One of my favorite ways to spend weekends during the summer is on the water. When you’re making your weekend plans, make sure to check river conditions at the James River Watch website to see if it’s safe to swim or boat. On the website we’ve gathered together weather, stream height and speed, temperature, and bacteria data in one place to make it easier to know before you go!
Since 2013 the James River Association has monitored water quality at popular river locations on the James River and its tributaries. We started late this year because of COVID, but from June 11th to Labor Day, trained volunteers collect water samples at sites frequented by the public for boating and swimming. Our program has expanded from 10 sites in 2013 to 31 sites in 2020 with the help of partners at American Water, Rivanna Conservation Alliance, Peninsula Master Naturalists, Henricopolis Soil and water Conservation District, Appomattox River Company, Riverside Outfitters and Twin River Outfitters.
But what does it mean for the river to be safe? One thing to consider is the amount of harmful bacteria in the water. In the James River, we most often see high bacteria concentrations after rainstorms. Rain causes pollution from urban and agricultural sources to wash into the river. We might also see spikes if there are sewer leaks, or if there are large numbers of animals like geese or cows in the river. As part of James River Watch, we send out our awesome volunteers to test bacteria levels at local swimming spots and post the results every Friday during the summer. But you should still check the weather to see if it rained recently, just in case conditions might have changed since the sample was taken.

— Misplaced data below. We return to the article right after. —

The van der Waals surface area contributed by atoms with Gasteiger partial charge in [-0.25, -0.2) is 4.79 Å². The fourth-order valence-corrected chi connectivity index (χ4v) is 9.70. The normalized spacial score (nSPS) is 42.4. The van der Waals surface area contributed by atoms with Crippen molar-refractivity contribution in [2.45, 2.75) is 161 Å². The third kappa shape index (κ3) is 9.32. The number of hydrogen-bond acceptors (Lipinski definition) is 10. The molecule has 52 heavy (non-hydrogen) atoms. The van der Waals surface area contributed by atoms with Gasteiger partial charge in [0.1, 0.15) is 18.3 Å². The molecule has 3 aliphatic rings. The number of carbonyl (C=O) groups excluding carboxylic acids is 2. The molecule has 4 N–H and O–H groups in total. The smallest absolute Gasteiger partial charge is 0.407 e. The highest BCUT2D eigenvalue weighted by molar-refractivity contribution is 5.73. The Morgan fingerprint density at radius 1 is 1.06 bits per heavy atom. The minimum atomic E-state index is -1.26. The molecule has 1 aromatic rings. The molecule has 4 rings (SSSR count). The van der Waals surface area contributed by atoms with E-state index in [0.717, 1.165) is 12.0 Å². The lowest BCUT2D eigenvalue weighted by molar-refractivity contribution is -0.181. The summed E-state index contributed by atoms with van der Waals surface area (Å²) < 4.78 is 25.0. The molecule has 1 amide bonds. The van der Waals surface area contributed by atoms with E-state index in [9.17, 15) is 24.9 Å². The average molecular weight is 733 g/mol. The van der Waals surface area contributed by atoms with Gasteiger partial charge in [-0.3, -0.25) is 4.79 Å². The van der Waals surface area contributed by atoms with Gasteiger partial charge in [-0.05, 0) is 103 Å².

Severe rainstorms and flood events can also cause strong currents, high water levels, and debris that may make it unsafe to boat, paddle or swim. You can find information about water levels and stream flow on the River Watch website by clicking on one of the boating conditions stations.
Weather conditions are especially important for river safety — that’s why we added the National Weather Service Weather Watches and Warnings to the River Watch map (you’ll have to turn this layer on to see them). Our volunteers also collect air and water temperature data. This might not be as important in the middle of July, but in the spring and fall there can be a risk of hypothermia. BoatUS recommends taking extra precautions when the combined air and water temperature in degrees Fahrenheit is less than 100. I was surprised to learn that your breathing can be affected if the water temperature is less than 77 degrees F.
There’s a lot to think about when you decide to spend time on the water, but we hope that by bringing all of this information into one place, you can be prepared for the river conditions and know before you go!